It was really, really tough, for a lot of these things, just to get the research. In the beginning we vastly underestimated how big a bite we took. With Bengali we thought, “OK, we can get that done in three to four months.” Eventually it took nine months to do it. Three to four months was just the research period! At the same time, not only is it a design challenge, you then have to deal with all the technological challenges as well.

If you work for a client like Nokia, they have such a broad requirement list. Whilst you do everything with OpenType technologies today, and broadly it works, you then still have to start developing specialized solutions for certain devices, for certain environments, and you have to constantly test. It is hugely challenging. I would advise anyone not to take this on lightly. You can save yourself a lot of hassle!

Riding the storm: when the company has to grow

Also, for the company, it was extremely challenging, not only as a project but just to handle the growth. Once Nokia started throwing all this work at us, we had to grow very rapidly. That meant we hired people, tried to get a lot of people from Reading (MA in Type Design), so people who already had a decent understanding of type, and some of the type technologies. I remember one girl, Hanna Donker, the day she started we said, “OK, you’re now doing Kannada.” She had never looked at Kannada before. “This is your job now.”

We had to throw people in at the deep end. For the best part of two years, where we grew from 7 people to about 40 people…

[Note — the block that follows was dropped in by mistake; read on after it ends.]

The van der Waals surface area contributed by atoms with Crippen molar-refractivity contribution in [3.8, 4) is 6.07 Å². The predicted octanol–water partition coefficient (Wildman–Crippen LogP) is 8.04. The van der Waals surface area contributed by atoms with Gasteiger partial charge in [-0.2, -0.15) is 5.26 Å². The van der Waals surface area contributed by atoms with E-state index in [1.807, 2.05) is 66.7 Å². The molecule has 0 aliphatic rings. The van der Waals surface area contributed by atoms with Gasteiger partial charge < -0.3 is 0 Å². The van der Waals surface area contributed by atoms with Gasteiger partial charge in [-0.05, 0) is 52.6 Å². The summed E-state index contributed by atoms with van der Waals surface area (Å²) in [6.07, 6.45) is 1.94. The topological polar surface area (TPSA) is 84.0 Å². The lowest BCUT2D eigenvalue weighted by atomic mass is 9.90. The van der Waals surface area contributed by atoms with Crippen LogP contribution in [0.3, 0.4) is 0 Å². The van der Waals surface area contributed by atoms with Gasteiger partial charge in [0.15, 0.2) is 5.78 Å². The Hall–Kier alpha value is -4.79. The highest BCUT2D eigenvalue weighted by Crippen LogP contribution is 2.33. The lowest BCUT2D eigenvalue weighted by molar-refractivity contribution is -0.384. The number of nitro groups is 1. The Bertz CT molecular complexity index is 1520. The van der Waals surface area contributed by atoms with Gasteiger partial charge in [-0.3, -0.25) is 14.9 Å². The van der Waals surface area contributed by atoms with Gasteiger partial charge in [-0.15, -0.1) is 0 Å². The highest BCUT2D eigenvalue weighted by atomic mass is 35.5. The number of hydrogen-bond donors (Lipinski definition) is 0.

Interviewer:  In two years?

Bruno:  In two years, yeah. And we still continue to grow. We are over 50 now. It was a very stressful period for everyone involved. As a business, we couldn’t develop strategies, it was just firefighting, surviving from one day to the next.

From the project point of view, it was extremely satisfactory. When do you ever get the chance to work on a fantastic project like that? But in the way the business was developing, not very satisfactory at all. It’s only been the last twelve months or so that we started to get the beast under control. We started to calm everything down.

What we’ve done now, as well, because we have managed to calm it down, we’re putting people through training internally, even retrospectively – people we hired two years ago are starting to go back into training – to make sure that everyone is following the processes, and that we can establish clear ways of doing things.

The way of doing things may be wrong, but at least everyone is doing it wrong, so you can change it, and you have consistency. That’s the main thing, consistency across everything you do.

Everyone who’s joining us now, they have to go through a four? to six-month training, depending on skill level, before we let them loose on a project. Irrespective of where you come from, irrespective of your background. “This is what you’re doing, this is the process you follow,” and so on.

It’s already paying dividends. The new recruits that joined a year ago have gone through the program and their working methods are completely different; much more effective, much more efficient, and that helps.

All round, the last two or three years have been a sensational learning curve for anyone involved.